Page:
I find it astounding that 26 people at this one toilet alone are pursuing a master's degree in "sports law". What the hell do they plan to do with their degree? In the entire goddamn world there aren't 26 jobs in "sports law", and not one of them requires a master's degree.

    I'm still waiting to see a master's degree in alimony or traffic tickets or some other unsexy part of everyday legal practice.

    1. It's actually the recipient who would be most accurately called a juris doctor. I'd say the degree could be described as a juris doctorate.

  8. The pathetic big law placement rate is a disgrace. My 2nd tier dung heap, 25 years ago, had a far better big law placement rate. Wonder if any more than the top 20% of the class at so called verging on elite trap schools like Georgetown do any better? Now that big ass corporate clients are no longer willing to subsidize associate training, how are grads supposed to learn how to really practice law? The law school industrial complex is a shrinking joke.

  9. Calico Cat would be proud.


    Back on May 31, 2013, “dybbuk123” posted an excellent anayslis on OTLSS. It was entitled “Which law schools are the most overrated by US News and World Report?: A ranking of schools by mismatch between US News rank and placement success.” Read the following portion:

    “Imagine two recent law grads, A and B, both equally indebted to the tune of 100,000 interest-accruing and nondischargeable dollars. They are standing beside each other at a jobs fair. Or maybe they are fellow employees of Radio Shack or Starbucks, chatting during a smoking break. Or maybe they are sitting side-by-side on a document-sorting temp project. Or maybe they are coworkers in a government or public interest law office, working for free in the desperate hope that they might impress or network their way into a paying law job. And A and B hold the following conversation:

    A: (proudly): I graduated from the 26th best law school in the country.

    B: (sad and embarrassed): You must be really smart, much smarter than me. I graduated from a lowly 3rd tier school.

    If prospective law students feel that they might enjoy being similarly situated to "A" in status and prestige, then they ought to carefully study US News and World Report's law school ranking and use it to guide their choice of law schools. If not, I offer the following caution: While consumers of the annual "Best Law Schools" edition of US News may assume that there is a very close correlation between a law school’s US News rank and its placement outcomes, that is not the case. Placement success comprises only 18% of a school’s US News rank, and US News even gets that wrong by giving schools full-credit for phony-baloney "JD Advantage" jobs in calculating placement rates. Similarly, US News gives full credit for law school funded jobs-- which typically involve a law school throwing a few bucks at unemployed recent grads and telling them to volunteer full-time in some public interest law office, an arrangement the schools refer to as "public service fellowships" or "Bridge to Practice" programs.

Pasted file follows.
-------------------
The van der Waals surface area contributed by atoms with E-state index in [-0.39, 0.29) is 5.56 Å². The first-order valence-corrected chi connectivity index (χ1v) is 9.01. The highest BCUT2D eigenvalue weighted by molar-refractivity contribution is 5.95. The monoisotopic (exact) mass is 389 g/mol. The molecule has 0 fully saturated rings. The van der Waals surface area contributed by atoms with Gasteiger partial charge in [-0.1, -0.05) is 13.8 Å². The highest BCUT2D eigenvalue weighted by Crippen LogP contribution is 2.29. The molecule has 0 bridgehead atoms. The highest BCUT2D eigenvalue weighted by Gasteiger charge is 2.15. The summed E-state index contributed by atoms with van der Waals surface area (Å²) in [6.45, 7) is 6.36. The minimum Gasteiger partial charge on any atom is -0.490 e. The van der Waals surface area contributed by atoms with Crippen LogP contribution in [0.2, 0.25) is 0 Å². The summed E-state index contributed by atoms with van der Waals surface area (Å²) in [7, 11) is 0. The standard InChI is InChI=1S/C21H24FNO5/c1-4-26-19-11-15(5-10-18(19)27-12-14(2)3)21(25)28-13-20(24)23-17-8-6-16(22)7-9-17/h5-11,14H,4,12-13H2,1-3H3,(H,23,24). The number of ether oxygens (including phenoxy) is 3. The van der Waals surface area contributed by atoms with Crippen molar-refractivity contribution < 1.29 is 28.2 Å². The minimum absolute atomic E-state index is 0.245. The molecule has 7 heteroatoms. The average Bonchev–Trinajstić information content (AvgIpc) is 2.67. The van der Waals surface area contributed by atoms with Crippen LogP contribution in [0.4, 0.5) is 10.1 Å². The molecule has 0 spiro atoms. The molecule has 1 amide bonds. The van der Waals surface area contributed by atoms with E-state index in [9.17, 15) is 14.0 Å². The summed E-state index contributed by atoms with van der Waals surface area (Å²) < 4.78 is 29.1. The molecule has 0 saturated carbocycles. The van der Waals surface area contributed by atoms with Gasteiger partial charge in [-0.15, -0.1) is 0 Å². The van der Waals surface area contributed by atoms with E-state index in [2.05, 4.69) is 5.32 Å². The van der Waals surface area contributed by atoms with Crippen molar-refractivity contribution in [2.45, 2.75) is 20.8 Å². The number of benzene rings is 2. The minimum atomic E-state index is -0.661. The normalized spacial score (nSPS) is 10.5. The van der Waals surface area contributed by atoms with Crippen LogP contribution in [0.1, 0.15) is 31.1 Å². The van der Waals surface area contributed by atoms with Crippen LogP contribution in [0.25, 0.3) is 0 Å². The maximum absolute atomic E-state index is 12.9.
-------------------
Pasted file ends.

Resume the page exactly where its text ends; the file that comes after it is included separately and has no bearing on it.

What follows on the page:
In the table below, I have ranked schools by mismatch between their most recent US News rank and their Class of 2012 placement success rank. As to placement success, the rank is based on each law school’s percentage of graduates who obtained bar-required, full-time (FT), long-term (LT) (which includes one year long judicial clerkships), nonsolo non-school-funded jobs within nine months of graduation. I obtained the employment rank by going to this excellent calculator and by clicking "choose your own formula," and then by clicking "bar passage required," "long-term," "full-time" and "exclude from numerator: school funded and solo practitioner." This generates a calculation of each school’s employment rate, within the formula chosen, in rank order.”

    You will notice that Arizona $tate Univer$ity $andra Day O’Connor Commode of Law is on the list. The percentage of grads from the Class of 2012 who landed full-time, long term law jobs within nine months of earning their law degree stood at 60.4 percent. In the comments, dybbuk mentions that his chart does not include desperate-ass solos. The placement rank was 60th best. Yet, US “News” & World Report rated it then at the 29th greatest law school, in the nation. This translates to a discrepancy of 31 spots. In the end, the “prestige” game is all about name recognition. As you can see, it does not help much in the job search - unless you attended a truly elite brand.

    1. Only about fifteen law schools matter. The rest are fourth-tier institutions.

    2. Old Guy, you are dead right. Even assuming you graduate top 10 % at a strong 2nd tier regional school and get hired by big law, chances are over 80% that you will be flushed out within 5 years. Corporate clients want to deal with partners that have a T-12 (or better) pedigree. In my experience, T-2 grads who do make partner are related to another partner, are related to a large client, or maybe have a solid STEM undergraduate degree.

    3. Even many people from Harvard and Yale get the boot from big law firms within a few years.

  11. Dybbuk then continued: